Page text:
I’m happy to announce the publication of the OAuth Discovery 1.0 specification first draft. OAuth Discovery enables partial and full automation of the OAuth protocol by using a machine-readable OAuth configuration documents. What is even more exciting is that we already have two Service Provider implementations available for Nouncer and Ma.gnolia, upcoming support from Twitter, and are expecting a Consumer library and test server soon. As with any first draft, the specification is expected to change and feedback is highly appreciated.
During the OAuth Core development process, many people brought up the idea of using OAuth in a fully automated mode. Usually it came up after they have tried to incorporate OAuth into an existing tool, such as CURL, only to realize there are just too many OAuth parameters provided in manual documentation for a simple and usable interface. This is particularly true when considering the fact that in many cases, OAuth is replacing HTTP Basic Authentication which is a fully automated process (except for asking the users for their credentials).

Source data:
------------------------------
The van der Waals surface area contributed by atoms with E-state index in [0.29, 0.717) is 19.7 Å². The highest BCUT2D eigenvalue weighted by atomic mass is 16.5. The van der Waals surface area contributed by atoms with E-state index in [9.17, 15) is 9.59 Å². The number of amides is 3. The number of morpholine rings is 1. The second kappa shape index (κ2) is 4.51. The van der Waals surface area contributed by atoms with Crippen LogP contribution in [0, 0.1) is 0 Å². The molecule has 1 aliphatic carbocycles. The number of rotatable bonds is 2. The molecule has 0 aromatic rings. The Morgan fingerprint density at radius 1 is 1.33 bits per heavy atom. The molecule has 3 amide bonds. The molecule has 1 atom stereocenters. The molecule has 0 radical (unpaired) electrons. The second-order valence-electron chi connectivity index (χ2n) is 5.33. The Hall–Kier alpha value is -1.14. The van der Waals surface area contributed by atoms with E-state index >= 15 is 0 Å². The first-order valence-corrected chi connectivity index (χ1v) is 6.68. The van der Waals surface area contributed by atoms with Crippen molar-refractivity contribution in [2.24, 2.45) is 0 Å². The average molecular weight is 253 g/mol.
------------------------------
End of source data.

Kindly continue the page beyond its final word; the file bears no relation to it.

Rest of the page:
Two weeks ago I implemented an initial concept for OAuth Discovery using existing discovery concepts from the OpenID and XRI worlds. I’ve presented it at IIW at the OAuth Extensions session and got some very positive feedback. The challenge of turning that initial implementation into a specification was that unlike OAuth Core, a discovery workflow is all about interoperability and must be accurate so that different implementations can work together flawlessly. OAuth Core leaves much out of scope, and it is both good and unavoidable.
The OAuth community motto has been from early on: “Don’t invent – reuse”. When applied to developing Core, we rejected proposals from both authors and contributors for features that were not well established in the wild. One such example is a proposal for a preferred language extension which allows a Consumer to indicate to the Service Provider the User’s preferred language during the authorization step. The language preference extension draft has been published this week by George Fletcher (AOL) and John Kemp (Nokia).
When the motto is applied to discovery, it means building a framework that can accommodate future extensions without trying to predict or define them. OAuth Discovery uses the XRDS format together with Yadis to deliver the OAuth configuration in a machine-readable format. It uses URIs to label features and services, and can be implemented for simple and complex scenarios.
To learn more about the proposal and to participate in the discussion, visit the OAuth Extension group.